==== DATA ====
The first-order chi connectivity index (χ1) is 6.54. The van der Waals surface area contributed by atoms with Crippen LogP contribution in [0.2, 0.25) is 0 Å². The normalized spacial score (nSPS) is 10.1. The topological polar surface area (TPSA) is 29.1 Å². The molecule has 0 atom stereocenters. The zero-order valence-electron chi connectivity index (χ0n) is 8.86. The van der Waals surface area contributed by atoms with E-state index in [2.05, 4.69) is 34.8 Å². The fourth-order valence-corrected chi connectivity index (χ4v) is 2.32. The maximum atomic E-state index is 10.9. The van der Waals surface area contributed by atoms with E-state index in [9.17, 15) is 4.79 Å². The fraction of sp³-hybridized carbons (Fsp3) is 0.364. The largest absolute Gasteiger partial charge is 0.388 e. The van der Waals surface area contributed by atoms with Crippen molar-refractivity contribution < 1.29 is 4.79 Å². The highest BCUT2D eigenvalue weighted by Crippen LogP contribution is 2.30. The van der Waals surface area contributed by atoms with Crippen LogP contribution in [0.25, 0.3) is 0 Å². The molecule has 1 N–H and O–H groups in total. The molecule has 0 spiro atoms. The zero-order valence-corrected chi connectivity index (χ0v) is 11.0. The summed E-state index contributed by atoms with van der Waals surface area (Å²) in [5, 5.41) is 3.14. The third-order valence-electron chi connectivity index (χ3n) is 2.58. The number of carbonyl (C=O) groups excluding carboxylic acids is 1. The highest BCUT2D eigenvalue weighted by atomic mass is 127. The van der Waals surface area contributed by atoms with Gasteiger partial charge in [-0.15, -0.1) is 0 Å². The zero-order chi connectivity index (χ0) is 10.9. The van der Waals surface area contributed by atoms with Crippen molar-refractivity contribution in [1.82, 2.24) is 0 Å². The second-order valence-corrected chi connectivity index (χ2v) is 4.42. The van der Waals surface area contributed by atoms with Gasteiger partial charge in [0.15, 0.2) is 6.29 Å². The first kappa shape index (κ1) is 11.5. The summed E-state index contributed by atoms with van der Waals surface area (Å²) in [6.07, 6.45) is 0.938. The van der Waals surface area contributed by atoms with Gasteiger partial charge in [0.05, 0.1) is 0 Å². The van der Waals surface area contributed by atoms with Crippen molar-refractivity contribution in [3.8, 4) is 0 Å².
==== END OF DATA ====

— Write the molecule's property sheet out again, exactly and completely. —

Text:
The first-order chi connectivity index (χ1) is 6.54. The van der Waals surface area contributed by atoms with Crippen LogP contribution in [0.2, 0.25) is 0 Å². The normalized spacial score (nSPS) is 10.1. The topological polar surface area (TPSA) is 29.1 Å². The molecule has 0 atom stereocenters. The zero-order valence-electron chi connectivity index (χ0n) is 8.86. The van der Waals surface area contributed by atoms with E-state index in [2.05, 4.69) is 34.8 Å². The fourth-order valence-corrected chi connectivity index (χ4v) is 2.32. The maximum atomic E-state index is 10.9. The van der Waals surface area contributed by atoms with E-state index in [9.17, 15) is 4.79 Å². The fraction of sp³-hybridized carbons (Fsp3) is 0.364. The largest absolute Gasteiger partial charge is 0.388 e. The van der Waals surface area contributed by atoms with Crippen molar-refractivity contribution < 1.29 is 4.79 Å². The highest BCUT2D eigenvalue weighted by Crippen LogP contribution is 2.30. The van der Waals surface area contributed by atoms with Crippen LogP contribution in [0.25, 0.3) is 0 Å². The molecule has 1 N–H and O–H groups in total. The molecule has 0 spiro atoms. The zero-order valence-corrected chi connectivity index (χ0v) is 11.0. The summed E-state index contributed by atoms with van der Waals surface area (Å²) in [5, 5.41) is 3.14. The third-order valence-electron chi connectivity index (χ3n) is 2.58. The number of carbonyl (C=O) groups excluding carboxylic acids is 1. The highest BCUT2D eigenvalue weighted by atomic mass is 127. The van der Waals surface area contributed by atoms with Gasteiger partial charge in [-0.15, -0.1) is 0 Å². The zero-order chi connectivity index (χ0) is 10.9. The van der Waals surface area contributed by atoms with Crippen molar-refractivity contribution in [1.82, 2.24) is 0 Å². The second-order valence-corrected chi connectivity index (χ2v) is 4.42. The van der Waals surface area contributed by atoms with Gasteiger partial charge in [0.15, 0.2) is 6.29 Å². The first kappa shape index (κ1) is 11.5. The summed E-state index contributed by atoms with van der Waals surface area (Å²) in [6.07, 6.45) is 0.938. The van der Waals surface area contributed by atoms with Gasteiger partial charge in [0.05, 0.1) is 0 Å². The van der Waals surface area contributed by atoms with Crippen molar-refractivity contribution in [3.8, 4) is 0 Å².